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Herbs to the rescue
Irritable bowel syndrome is one of those diseases you just don't want. Chronic and hard to treat, it interferes with defecation and causes abdominal pain in 10 to 20 percent of the American population.herbs

Can a collection of Chinese herbs traditionally used to strengthen the bowel help with irritable bowel syndrome?

Apparently, and quite effectively. A study of 116 patients reported in JAMA (see "Treatment of Irritable... " in the bibliography) compared groups of patients who received:

a dummy drug
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a standard mixture of 20 Chinese herbs designed to restore bowel health

herbs individually prepared by a Chinese herbalist

The patients were "generally from the difficult end of the spectrum," wrote researcher Alan Bensoussan in an e-mail interview, "because their symptoms were severe enough to warrant referral to a specialist and invasive examinations. These patients were not being especially helped by anything, including dietary changes and medication." Bensoussan researches Chinese medicine at University of Western Sydney Macarthur in Australia

At the end of treatment, gastroenterologists and patients agreed that herbs worked better than placebo. On the Bowel Symptom Scale, the lower the better.
Data source: Treatment of Irritable....

BSS chart

After 16 weeks, the patients who took herbs daily improved on nearly every score of a test for bowel symptoms; the standard preparation group did slightly better than the individual prescription group. Bensoussan admits this challenges the belief that Chinese herbs should be prescribed individually, but suggests that a larger trial may have shown otherwise. If the effect was real, he suggests the traditional cure may be better because the thinking that went into it "isn't always available under the pressure of patient consultation."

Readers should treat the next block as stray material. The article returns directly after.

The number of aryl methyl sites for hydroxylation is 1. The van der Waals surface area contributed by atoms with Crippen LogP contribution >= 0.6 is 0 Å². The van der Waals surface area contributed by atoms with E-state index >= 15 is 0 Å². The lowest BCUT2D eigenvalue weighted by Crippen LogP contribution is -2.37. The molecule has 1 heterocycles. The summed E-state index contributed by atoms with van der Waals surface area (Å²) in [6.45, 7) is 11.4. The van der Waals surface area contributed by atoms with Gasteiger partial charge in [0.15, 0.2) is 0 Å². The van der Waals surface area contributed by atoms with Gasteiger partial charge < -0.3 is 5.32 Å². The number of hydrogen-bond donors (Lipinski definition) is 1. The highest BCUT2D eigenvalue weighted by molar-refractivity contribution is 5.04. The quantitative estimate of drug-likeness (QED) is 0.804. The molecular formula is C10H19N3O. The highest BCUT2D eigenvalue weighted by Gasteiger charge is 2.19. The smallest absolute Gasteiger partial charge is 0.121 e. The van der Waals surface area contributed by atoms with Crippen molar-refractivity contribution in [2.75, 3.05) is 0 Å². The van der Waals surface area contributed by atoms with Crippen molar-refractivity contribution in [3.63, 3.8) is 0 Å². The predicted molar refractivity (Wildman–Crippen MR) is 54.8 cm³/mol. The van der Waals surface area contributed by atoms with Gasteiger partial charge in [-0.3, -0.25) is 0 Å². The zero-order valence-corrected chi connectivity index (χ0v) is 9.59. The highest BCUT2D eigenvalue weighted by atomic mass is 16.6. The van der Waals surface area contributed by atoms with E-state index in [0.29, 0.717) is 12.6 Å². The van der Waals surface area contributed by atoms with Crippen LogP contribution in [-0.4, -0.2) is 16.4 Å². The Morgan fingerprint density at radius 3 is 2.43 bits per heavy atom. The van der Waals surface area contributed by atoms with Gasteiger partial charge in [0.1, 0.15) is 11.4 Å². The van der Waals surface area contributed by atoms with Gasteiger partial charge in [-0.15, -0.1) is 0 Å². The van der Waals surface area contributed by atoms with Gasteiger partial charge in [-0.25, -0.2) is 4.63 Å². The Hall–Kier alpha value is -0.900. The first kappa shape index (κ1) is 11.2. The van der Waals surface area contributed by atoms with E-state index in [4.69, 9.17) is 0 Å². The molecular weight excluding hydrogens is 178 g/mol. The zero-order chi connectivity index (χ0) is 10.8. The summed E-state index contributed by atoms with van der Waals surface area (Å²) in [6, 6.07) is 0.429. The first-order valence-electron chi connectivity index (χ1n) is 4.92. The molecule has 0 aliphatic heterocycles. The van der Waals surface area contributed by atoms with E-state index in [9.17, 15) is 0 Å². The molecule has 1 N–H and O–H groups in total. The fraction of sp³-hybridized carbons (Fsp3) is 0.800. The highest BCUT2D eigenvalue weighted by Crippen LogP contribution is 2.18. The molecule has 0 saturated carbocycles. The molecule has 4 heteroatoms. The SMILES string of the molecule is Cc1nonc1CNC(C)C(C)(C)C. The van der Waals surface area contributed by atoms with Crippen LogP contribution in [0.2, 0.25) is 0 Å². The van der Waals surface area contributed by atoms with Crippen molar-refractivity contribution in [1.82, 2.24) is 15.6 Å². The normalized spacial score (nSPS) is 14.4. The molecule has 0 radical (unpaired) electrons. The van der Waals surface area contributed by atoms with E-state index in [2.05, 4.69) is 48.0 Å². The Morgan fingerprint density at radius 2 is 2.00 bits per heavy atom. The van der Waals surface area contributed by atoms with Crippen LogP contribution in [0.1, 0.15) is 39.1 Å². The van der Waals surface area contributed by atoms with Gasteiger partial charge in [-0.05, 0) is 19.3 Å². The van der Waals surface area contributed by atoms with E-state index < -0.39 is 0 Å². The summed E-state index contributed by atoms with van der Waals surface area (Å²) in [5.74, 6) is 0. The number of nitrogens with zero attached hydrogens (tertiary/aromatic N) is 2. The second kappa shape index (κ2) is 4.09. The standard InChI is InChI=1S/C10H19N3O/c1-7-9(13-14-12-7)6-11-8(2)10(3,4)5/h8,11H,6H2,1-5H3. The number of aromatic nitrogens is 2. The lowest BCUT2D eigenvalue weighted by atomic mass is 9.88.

Relief -- spelled H - E - R - B - S
Fourteen weeks after treatment, some of the benefits remained in the herb-takers, indicating that -- for some patients -- the treatment did more than just relieve symptoms. Writes Bensoussan, "The traditional practice of Chinese medicine is focused on the recovery of the patient, not on developing pharmacological dependence. Some patients were still improved one to two years later, some required booster treatment, and some gained nothing. It depends largely (as is the case for most chronic diseases) on how long the patient has had the condition, how severe the condition has been, and the patient's potential for recovery to general health."

Bensoussan says the herbal preparation will not be on the market in the United States for eight to ten months.

The study was good, says John Bryant Wyman, professor of medicine at the Clinical Science Center at the University of Wisconsin-Madison, particularly because it controlled for the placebo effect. Wyman, a specialist in irritable bowel syndrome, says the disorder is probably caused by a nerve deficiency that interferes with movement of the bowel. "I think it's a real physical problem, and we haven't been smart enough" to understand it. Wyman found the study persuasive, and has already shown it to a patient.

So I suppose all Chinese medical treatments work... Not!


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